Commissioner Robert Adler

Although Commissioner Adler has not made any official statements regarding civil penalties recently, he has shared some insight of his thinking on civil penalties in prior years. For example, in 2012, Adler voted against a civil penalty agreement with Hewlett-Packard. In a dissenting opinion, Adler stated that the size of the penalty ($425,000) was “infinitesimal” in relation to the size and revenues of the company. He also rejected the idea that the amount of the penalty could serve as precedent in future cases, specifically citing the new $15 million civil penalty ceiling authorized in the CPSIA.

Approach of the Agency’s Republican Commissioners

While the Commission’s Republican members, Joe Mohorovic and Ann Marie Buerkle, have some differences in their respective approaches to civil penalties, both have expressed concerns over how the agency calculates, imposes and settles civil penalty demands for alleged violations of CPSC statutes, such as Section 15(b) of the CPSA.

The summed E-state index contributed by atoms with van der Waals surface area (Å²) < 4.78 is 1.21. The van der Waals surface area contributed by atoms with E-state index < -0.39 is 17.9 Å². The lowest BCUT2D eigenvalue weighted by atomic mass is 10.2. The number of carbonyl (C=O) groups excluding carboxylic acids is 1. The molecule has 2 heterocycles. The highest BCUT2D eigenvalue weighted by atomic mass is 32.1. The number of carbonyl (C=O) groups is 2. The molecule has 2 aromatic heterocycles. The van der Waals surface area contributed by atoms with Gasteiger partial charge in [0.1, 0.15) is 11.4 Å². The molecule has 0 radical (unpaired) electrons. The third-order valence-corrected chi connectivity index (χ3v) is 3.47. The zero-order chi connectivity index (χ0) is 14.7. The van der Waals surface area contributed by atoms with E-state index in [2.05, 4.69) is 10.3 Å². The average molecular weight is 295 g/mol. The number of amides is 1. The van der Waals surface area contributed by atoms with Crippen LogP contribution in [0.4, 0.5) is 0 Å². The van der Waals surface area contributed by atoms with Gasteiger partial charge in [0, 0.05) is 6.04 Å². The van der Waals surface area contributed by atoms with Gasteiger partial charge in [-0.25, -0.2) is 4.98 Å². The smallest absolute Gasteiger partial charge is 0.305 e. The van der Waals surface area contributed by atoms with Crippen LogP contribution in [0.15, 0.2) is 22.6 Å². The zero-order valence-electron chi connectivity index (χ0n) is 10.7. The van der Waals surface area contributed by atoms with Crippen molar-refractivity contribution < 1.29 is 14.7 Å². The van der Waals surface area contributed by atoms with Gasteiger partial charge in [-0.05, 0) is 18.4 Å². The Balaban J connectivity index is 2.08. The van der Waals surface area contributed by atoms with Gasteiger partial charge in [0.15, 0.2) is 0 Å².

Commissioner Joe Mohorovic

Commissioner Mohorovic has voted for some civil penalties in the past, including Gree, although he has consistently and repeatedly expressed concerns over the way by which the commission seeks and then publicizes such penalties. Recently, Mohorovic voted against the Teavana and Sunbeam civil penalties and issued strongly worded dissents setting forth his perspective on civil penalties in greater detail (see Teavana statement here and Sunbeam statement here).